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Stripped on passing by Earth

Nature volume 463, pages 305306 (21 January 2010) | Download Citation

Asteroids are weakly bound piles of rubble, and if one comes close to Earth, tides can cause the object to undergo landslides and structural rearrangement. The outcome of this encounter is a body with meteorite-like colours.

We once thought that small asteroids were solid 'chips off the old block'. Instead, in a developing story, they are now known to be ephemeral piles of boulders in near-zero gravity, constantly evolving from delicate forces never before thought important. In a study described on page 331 of this issue1, Binzel and colleagues now provide observational proof that near-Earth asteroids (NEAs) are transformed by tidal forces when they come anywhere near our planet.

NEAs were once regarded as rocky fragments (chips, splinters) derived from collisions between larger asteroids. Indeed, large main-belt asteroids (those beyond Mars's orbit) were thought to be shaped, after their primordial formation, mainly by rare collisions and by smaller crater-inducing impacts. Asteroid traits that were once ascribed solely to impacts include their size, non-spherical shape, range of spin period and axial tilt, and the evolution of surficial layers of dust and rocks similar to the lunar regolith. NEAs and smaller meteoroids (meteorites when they reach the ground) were thought to be delivered in two steps. First, a main-belt asteroid in near orbital resonance with Jupiter collides with another asteroid. The resulting fragments are then ejected into the resonance region and deflected by Jupiter's repeated gravitational perturbations into the inner Solar System and Earth's vicinity.

Collisions do affect asteroid traits, but for small- to moderate-sized asteroids, other long-ignored forces now seem much more important. The Yarkovsky effect, conceived a century ago, forgotten then rediscovered several times, is a subtle force due to the asymmetric absorption and re-radiation of solar energy by a body in space. Just a decade ago, it was realized that meteoroids are moved to resonances mainly by the Yarkovsky effect, not by collisions2,3. A related force, suggested in the 1950s to affect asteroids and resurrected in 2000 by David Rubincam (who called it the YORP effect), changes the spins of small bodies, sometimes spinning them so fast that they fly apart. Central to Binzel and colleagues' study1 is yet another subtle force: tides on NEAs passing close to planets.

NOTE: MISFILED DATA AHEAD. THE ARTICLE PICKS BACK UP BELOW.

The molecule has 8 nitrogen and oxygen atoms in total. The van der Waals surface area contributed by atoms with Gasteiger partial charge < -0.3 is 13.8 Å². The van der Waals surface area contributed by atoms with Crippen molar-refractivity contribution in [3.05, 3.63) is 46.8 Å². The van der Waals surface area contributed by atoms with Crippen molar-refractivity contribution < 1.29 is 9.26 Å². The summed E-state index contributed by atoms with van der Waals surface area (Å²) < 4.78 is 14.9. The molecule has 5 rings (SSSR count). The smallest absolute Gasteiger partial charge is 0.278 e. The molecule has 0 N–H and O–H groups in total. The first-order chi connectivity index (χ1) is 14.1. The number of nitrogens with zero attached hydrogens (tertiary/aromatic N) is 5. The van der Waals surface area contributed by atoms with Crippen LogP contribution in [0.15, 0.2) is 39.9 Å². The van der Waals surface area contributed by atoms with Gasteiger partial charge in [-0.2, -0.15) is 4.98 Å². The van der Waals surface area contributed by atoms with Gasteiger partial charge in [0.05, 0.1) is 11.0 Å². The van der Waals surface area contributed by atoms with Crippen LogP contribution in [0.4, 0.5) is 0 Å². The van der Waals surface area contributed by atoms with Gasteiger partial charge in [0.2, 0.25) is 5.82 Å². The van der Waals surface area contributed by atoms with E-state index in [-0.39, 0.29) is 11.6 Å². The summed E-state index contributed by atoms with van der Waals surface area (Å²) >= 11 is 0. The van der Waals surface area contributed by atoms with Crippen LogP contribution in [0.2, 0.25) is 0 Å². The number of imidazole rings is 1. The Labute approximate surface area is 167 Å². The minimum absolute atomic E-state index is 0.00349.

For context, we must (as Donald Davis and I suggested in the 1970s) picture asteroids not as monolithic, solid bodies, but as 'rubble piles', whether left over from the time they accreted or smashed by catastrophic collisions. We now know (for example, from the Hyabusa spacecraft's study of the NEA called Itokawa; from Arecibo radar 'delay-Doppler mapping' of the binary system NEA 66391 (1999 KW4); and from data on asteroid spins) that NEAs of diameter greater than about 150 metres are just such rubble swarms, loosely bound by mutual gravity. Because NEA gravity is extremely weak, these bodies are non-intuitive assemblages that behave wholly unlike the rocky 'flying mountains' we had imagined.

When the YORP effect spins up a small rubble-pile NEA to a period of less than 2 hours, the centripetal force at its equator exceeds its gravitational binding so that it begins to fly apart. Recent research4,5 shows that surficial rubble moves in landslides from polar latitudes to the equator and then leaks off, often forming a satellite orbiting the main body. The two bodies may come together again, forming a double-lobed or 'contact-binary' shape. Alternatively, the satellite may escape into an independent orbit around the Sun. By running current orbits backwards in time, dozens of pairs have been found6; nearly one-third of NEAs have satellites or contact-binary shapes. The evolution of these configurations may be rapid compared with the several million years that NEAs last in the inner Solar System before they collide with a planet or the Sun, or are ejected. So an NEA may undergo many generations of satellite formation/loss and evolving shapes, spins and appearances.